The Court appointed counsel to represent defendant even before he was indicted. Counsel has conscientiously raised and ably argued every point which conceivably could be raised, in order (a) to free his client, or (b) to secure a new trial, or (c) to have him committed to a mental hospital. We shall discuss only those contentions which have any substantial merit.
1. There is no merit in defendant's contention that the corpus delicti and all the ingredients of murder in the first degree were not proved by the Commonwealth. The evidence was sufficient to justify the jury in finding that the defendant killed Dopirak while he was engaged in the commission of a robbery and not, as defendant contended, while attempting to commit larceny, or in self defense. The jury did not have to believe that part of defendant's confession which stated that he shot and killed Dopirak in self defense. In Commonwealth v. Homeyer, 373 Pa. 150, 94 A.2d 743, where the defense was suicide and then dismemberment, the Court said (page 153): "Defendant, like most defendants, proceeds on the assumption that you must believe all of his statements or confessions; of course, that is erroneous; a jury can believe all or a part of or none of a defendant's statements, confessions or testimony . . . ."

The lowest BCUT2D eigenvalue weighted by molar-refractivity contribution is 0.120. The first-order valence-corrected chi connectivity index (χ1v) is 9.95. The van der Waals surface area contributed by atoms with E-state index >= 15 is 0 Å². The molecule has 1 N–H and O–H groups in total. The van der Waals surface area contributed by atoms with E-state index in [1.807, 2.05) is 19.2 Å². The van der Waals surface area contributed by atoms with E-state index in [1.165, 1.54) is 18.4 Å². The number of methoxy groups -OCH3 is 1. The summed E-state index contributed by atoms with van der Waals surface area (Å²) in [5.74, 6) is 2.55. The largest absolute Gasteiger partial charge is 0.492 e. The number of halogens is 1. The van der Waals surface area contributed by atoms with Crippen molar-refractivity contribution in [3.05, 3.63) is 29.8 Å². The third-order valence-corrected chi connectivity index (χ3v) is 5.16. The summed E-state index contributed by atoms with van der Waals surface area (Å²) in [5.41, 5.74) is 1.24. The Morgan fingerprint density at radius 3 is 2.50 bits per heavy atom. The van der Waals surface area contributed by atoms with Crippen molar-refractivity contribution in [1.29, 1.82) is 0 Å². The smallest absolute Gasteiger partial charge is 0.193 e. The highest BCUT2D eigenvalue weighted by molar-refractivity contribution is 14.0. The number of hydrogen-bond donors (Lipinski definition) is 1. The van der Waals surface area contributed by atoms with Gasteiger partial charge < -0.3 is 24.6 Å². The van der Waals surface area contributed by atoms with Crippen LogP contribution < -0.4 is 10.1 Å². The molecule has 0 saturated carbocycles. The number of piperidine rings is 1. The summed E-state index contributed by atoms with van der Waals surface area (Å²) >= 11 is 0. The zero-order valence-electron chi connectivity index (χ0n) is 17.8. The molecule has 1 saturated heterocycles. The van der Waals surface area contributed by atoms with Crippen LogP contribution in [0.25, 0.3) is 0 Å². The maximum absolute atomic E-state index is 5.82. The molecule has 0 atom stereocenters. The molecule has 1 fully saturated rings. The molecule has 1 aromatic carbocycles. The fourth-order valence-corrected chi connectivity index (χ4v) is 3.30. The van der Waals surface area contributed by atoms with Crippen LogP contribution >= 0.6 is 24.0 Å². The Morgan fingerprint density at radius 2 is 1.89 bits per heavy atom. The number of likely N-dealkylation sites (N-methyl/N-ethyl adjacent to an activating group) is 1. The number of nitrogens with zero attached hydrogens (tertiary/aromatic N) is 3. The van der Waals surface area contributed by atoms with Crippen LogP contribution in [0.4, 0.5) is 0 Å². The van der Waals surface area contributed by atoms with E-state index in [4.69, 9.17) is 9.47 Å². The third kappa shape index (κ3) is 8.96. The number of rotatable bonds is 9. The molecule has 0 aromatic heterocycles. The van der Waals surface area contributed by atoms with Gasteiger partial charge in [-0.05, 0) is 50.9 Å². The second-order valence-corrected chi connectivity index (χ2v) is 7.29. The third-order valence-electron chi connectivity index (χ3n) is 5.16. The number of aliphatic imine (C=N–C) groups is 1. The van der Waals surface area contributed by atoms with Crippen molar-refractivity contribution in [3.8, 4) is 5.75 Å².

All the necessary ingredients of first degree murder were proved by the Commonwealth: Commonwealth v. Homeyer, 373 Pa., supra; Commonwealth ex rel. Lagana v. Day, 385 Pa. 338, 123 A.2d 172. Indeed, the jury could have found a specific intent to kill and therefore first degree murder from "the offender's use of a deadly weapon, for while an intention to kill may be shown by the defendant's express words or declarations or other conduct, such intent may be just as effectively inferred from the deliberate use of a deadly weapon upon a vital part for a manifest purpose: Commonwealth v. Iacobino, supra, . . . Commonwealth v. Troup, 302 Pa. 246, 253, 153 A. 337; Commonwealth v. Green, 294 Pa. 573, 584, 144 A. 743. . . .": Commonwealth v. Jones, 355 Pa. 522, 50 A.2d 317. See also to the same effect Commonwealth v. Heller, 369 Pa. 457, 87 A.2d 287; Commonwealth v. Kelly, 333 Pa. 280, 4 A.2d 805.